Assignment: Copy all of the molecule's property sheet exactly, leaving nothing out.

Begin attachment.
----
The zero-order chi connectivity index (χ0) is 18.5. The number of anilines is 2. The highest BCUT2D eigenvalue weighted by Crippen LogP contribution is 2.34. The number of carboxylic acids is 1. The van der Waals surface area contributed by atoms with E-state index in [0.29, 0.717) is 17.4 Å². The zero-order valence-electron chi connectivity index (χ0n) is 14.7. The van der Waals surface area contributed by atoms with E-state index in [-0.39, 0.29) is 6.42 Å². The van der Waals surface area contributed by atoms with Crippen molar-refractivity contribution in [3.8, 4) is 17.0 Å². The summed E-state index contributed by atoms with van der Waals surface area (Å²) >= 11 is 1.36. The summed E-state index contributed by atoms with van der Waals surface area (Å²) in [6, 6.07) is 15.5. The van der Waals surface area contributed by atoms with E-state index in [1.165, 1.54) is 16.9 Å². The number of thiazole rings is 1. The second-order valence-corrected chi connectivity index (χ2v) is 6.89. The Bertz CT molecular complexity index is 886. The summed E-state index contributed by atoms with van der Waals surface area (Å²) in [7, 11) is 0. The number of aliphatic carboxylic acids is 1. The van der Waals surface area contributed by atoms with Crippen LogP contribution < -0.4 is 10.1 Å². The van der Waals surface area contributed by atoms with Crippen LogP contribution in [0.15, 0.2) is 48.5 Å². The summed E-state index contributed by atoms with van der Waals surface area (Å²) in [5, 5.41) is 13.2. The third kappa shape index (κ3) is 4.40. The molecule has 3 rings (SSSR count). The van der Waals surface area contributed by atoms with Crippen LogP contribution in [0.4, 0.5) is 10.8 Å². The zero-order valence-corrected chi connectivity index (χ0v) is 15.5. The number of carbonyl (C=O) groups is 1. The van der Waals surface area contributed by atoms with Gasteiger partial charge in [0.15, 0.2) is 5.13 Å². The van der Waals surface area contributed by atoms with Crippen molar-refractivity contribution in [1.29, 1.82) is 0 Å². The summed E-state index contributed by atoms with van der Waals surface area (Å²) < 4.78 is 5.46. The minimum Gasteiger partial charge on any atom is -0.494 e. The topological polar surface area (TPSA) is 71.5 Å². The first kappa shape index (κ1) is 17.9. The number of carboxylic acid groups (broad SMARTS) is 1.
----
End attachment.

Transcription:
The zero-order chi connectivity index (χ0) is 18.5. The number of anilines is 2. The highest BCUT2D eigenvalue weighted by Crippen LogP contribution is 2.34. The number of carboxylic acids is 1. The van der Waals surface area contributed by atoms with E-state index in [0.29, 0.717) is 17.4 Å². The zero-order valence-electron chi connectivity index (χ0n) is 14.7. The van der Waals surface area contributed by atoms with E-state index in [-0.39, 0.29) is 6.42 Å². The van der Waals surface area contributed by atoms with Crippen molar-refractivity contribution in [3.8, 4) is 17.0 Å². The summed E-state index contributed by atoms with van der Waals surface area (Å²) >= 11 is 1.36. The summed E-state index contributed by atoms with van der Waals surface area (Å²) in [6, 6.07) is 15.5. The van der Waals surface area contributed by atoms with E-state index in [1.165, 1.54) is 16.9 Å². The number of thiazole rings is 1. The second-order valence-corrected chi connectivity index (χ2v) is 6.89. The Bertz CT molecular complexity index is 886. The summed E-state index contributed by atoms with van der Waals surface area (Å²) in [7, 11) is 0. The number of aliphatic carboxylic acids is 1. The van der Waals surface area contributed by atoms with Crippen LogP contribution < -0.4 is 10.1 Å². The van der Waals surface area contributed by atoms with Crippen LogP contribution in [0.15, 0.2) is 48.5 Å². The summed E-state index contributed by atoms with van der Waals surface area (Å²) in [5, 5.41) is 13.2. The third kappa shape index (κ3) is 4.40. The molecule has 3 rings (SSSR count). The van der Waals surface area contributed by atoms with Crippen LogP contribution in [0.4, 0.5) is 10.8 Å². The zero-order valence-corrected chi connectivity index (χ0v) is 15.5. The number of carbonyl (C=O) groups is 1. The van der Waals surface area contributed by atoms with Gasteiger partial charge in [0.15, 0.2) is 5.13 Å². The van der Waals surface area contributed by atoms with Crippen molar-refractivity contribution in [1.29, 1.82) is 0 Å². The summed E-state index contributed by atoms with van der Waals surface area (Å²) < 4.78 is 5.46. The minimum Gasteiger partial charge on any atom is -0.494 e. The topological polar surface area (TPSA) is 71.5 Å². The first kappa shape index (κ1) is 17.9. The number of carboxylic acid groups (broad SMARTS) is 1.